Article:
It's a small town, in the countryside, with few obvious attractions. The local tourist information office, when Maria contacted them, actually asked why we were coming. Wandering around the dusty streets of the oldest part of town, an odd looking local materialises and offers to show us around. I assume he is either the village idiot, the resident drunk or, in such a small town, maybe both, in a combined role.
He is probably slightly drunk, but he is also very kind and pleasant. With Maria translating, he tells me he used to be fluent in English but with no-one to practice on he's forgotten it all. I assure him it's the same with my Korean. He leads us on a stroll around town, pointing out all the old buildings and curiosities.
Things are growing everywhere. Huge pumpkin patches spread over walls, roofs and houses. Rice fields line the roads. Flowers, herbs, cabbage, lettuce, chillies. What isn't growing is drying; every bit of wall is topped with mushrooms, sliced zucchini, more chillies. Apparently main roads are half taken up with drying rice.
We make it back to our guest house and meet the owner. I ask what I should call him, and I think he replies to the effect of Mr Owner of this House. He likes me, and takes us on a tour of all the things he is making. Out the back, in huge ceramic jars, things are fermenting; kim-chee, soy sauce, paste, rice wine. He has jars of sweet rice honey made with malt, reduced and reduced. Bags of leaves and mushrooms are hanging on every eve. Later on we sit down for a homemade meal and everything we eat is a result of the time, care and love he puts into his food.
Mr Owner of this House
Dinner: made by his wife from the ingredients he has prepared
Korean food takes time, because practically everything is fermented. But paradoxically, Koreans are pretty impatient. Even here in the countryside, where people operate fractionally slower than in Seoul, the modern demand for expediency is marginalising culinary tradition.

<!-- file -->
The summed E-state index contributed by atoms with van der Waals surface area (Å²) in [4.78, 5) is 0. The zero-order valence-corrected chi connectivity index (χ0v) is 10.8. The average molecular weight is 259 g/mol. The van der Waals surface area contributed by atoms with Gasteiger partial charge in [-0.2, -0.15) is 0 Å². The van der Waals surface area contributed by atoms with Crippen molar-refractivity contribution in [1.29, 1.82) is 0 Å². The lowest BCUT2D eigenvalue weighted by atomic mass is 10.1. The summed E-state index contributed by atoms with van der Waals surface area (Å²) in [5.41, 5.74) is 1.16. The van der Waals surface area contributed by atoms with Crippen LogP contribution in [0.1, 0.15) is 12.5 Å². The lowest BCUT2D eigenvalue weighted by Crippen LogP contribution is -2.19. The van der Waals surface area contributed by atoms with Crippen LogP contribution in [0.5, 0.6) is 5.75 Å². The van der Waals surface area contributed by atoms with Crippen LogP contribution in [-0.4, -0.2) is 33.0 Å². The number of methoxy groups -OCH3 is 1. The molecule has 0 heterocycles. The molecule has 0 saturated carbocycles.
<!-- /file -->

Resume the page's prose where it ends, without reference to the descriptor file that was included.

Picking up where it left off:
There's a market in the newer part of town every five days. Fishmongers, live chickens, and even a few dogs (I don't think they're pets) bring noise and colour. Different types of seaweed abound, as do dried insects, biscuits and rice cakes. It doesn't take long to find someone selling knives, and I add a Korean cleaver to my burgeoning collection. They might lack the grace and finesse of the knives I bought in Kyoto, but certainly make up for it in character.
I, or rather we, are something of a curiosity out here in the sticks. Maria is obviously an out of towner and I may as well have two heads. Most people are really friendly, but one stall holder, an old woman, tells Maria to get lost. She says she will bring her bad luck for being with an American. It's sad really; although she is in a minority, her sentiments betray an unbending adherence to tradition that is creating a notable divide between old and young in Korea. It may be that she is a bigoted old fool who is unable to reconcile her Confucian upbringing with the modern world, or it could just be my haircut.